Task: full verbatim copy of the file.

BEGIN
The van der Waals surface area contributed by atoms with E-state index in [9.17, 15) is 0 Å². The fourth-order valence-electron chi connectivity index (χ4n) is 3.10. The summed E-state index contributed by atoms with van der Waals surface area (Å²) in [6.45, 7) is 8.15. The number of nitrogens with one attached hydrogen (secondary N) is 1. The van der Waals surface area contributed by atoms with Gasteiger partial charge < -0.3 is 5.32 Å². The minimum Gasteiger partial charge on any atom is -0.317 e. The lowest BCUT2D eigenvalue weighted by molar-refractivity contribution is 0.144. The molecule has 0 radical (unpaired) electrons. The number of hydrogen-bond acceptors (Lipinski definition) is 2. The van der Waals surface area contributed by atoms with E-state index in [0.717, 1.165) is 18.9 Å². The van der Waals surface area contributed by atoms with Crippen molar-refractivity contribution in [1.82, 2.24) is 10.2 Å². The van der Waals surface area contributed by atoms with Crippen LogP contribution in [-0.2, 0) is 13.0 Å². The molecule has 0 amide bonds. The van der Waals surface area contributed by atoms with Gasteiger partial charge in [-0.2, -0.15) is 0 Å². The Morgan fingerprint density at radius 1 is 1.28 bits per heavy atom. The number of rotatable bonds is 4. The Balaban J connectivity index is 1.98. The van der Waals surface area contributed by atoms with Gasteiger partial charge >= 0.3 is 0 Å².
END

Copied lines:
The van der Waals surface area contributed by atoms with E-state index in [9.17, 15) is 0 Å². The fourth-order valence-electron chi connectivity index (χ4n) is 3.10. The summed E-state index contributed by atoms with van der Waals surface area (Å²) in [6.45, 7) is 8.15. The number of nitrogens with one attached hydrogen (secondary N) is 1. The van der Waals surface area contributed by atoms with Gasteiger partial charge < -0.3 is 5.32 Å². The minimum Gasteiger partial charge on any atom is -0.317 e. The lowest BCUT2D eigenvalue weighted by molar-refractivity contribution is 0.144. The molecule has 0 radical (unpaired) electrons. The number of hydrogen-bond acceptors (Lipinski definition) is 2. The van der Waals surface area contributed by atoms with E-state index in [0.717, 1.165) is 18.9 Å². The van der Waals surface area contributed by atoms with Crippen molar-refractivity contribution in [1.82, 2.24) is 10.2 Å². The van der Waals surface area contributed by atoms with Crippen LogP contribution in [-0.2, 0) is 13.0 Å². The molecule has 0 amide bonds. The van der Waals surface area contributed by atoms with Gasteiger partial charge in [-0.2, -0.15) is 0 Å². The Morgan fingerprint density at radius 1 is 1.28 bits per heavy atom. The number of rotatable bonds is 4. The Balaban J connectivity index is 1.98. The van der Waals surface area contributed by atoms with Gasteiger partial charge >= 0.3 is 0 Å².